Definition for SES'SION

SES'SION, n. [Fr. from L. sessio, from sedeo. See Set.]

  1. A sitting or being placed; as, the ascension of Christ and his session at the right hand of God. – Hooker.
  2. The actual sitting of a court, council, legislature, &c.; or the actual assembly of the members of these or any similar body for the transaction of business. Thus we say, the court is now in session, meaning that the members are assembled for business.
  3. The time, space, or term during which a court, council, legislature and the like, meet daily for business; or the space of time between the first meeting and the prorogation or adjournment. Thus a session of parliament is opened with a speech from the throne, and closed by prorogation. The session of a judicial court is called a term. Thus a court may have two sessions or four sessions usually. The supreme court of the United States has one annual session. The legislatures of most of the states have one annual session only; some have more. The congress of the United States has one only.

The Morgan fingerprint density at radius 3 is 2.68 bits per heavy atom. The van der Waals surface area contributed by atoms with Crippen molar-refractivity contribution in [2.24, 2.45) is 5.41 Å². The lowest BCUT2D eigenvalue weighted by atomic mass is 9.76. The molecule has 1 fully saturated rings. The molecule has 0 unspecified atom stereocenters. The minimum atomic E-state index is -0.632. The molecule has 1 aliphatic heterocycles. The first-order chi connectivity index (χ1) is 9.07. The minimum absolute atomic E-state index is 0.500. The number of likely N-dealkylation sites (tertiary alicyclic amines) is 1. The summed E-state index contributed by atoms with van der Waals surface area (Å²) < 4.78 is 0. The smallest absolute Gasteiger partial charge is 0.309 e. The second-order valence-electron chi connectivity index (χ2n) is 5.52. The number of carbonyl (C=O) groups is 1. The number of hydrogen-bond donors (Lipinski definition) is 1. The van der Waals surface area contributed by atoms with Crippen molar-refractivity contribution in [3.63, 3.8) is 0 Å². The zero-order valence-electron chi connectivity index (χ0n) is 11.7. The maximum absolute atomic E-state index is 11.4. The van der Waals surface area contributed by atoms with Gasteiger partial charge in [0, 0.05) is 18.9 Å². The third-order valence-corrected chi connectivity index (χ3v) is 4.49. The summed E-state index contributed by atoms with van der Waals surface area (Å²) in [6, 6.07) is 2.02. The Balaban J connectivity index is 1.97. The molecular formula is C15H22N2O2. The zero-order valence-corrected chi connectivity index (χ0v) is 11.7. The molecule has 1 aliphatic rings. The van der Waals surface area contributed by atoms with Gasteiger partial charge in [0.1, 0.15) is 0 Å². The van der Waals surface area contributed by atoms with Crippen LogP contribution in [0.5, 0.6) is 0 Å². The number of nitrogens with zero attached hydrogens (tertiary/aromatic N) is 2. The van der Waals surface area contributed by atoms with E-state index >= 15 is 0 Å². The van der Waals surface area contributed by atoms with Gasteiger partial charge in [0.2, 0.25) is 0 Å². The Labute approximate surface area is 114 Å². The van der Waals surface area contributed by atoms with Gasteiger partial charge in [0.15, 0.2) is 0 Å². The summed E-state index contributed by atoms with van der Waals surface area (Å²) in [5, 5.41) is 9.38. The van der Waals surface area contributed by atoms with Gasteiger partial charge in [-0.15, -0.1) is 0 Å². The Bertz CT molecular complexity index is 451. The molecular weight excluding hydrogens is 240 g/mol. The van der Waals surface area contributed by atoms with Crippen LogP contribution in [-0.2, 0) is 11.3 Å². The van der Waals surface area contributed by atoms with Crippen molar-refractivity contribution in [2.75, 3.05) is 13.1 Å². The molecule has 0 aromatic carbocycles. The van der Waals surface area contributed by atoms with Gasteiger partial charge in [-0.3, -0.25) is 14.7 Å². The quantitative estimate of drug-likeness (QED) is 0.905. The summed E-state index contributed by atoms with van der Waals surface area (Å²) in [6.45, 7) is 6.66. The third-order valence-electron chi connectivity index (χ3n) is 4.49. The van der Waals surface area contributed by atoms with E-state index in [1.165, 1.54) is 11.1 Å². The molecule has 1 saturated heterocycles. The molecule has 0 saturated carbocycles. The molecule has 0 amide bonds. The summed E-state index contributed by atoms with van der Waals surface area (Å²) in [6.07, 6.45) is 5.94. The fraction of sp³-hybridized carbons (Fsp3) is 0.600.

4. Sessions, in some of the states, is particularly used for court of justices, held for granting licenses to innkeepers or taverners, for laying out new highways, or altering old ones and the like. Quarter sessions, in England, is a court held once in every quarter, by two justices of the peace, one of whom is of the quorum, for the trial of small felonies and misdemeanors. Sessions of the peace, a court consisting of justices of the peace, held in each county, for inquiring into trespasses, larcenies, forestalling, &c., and in general, for the conservation of the peace. – Laws of New York.

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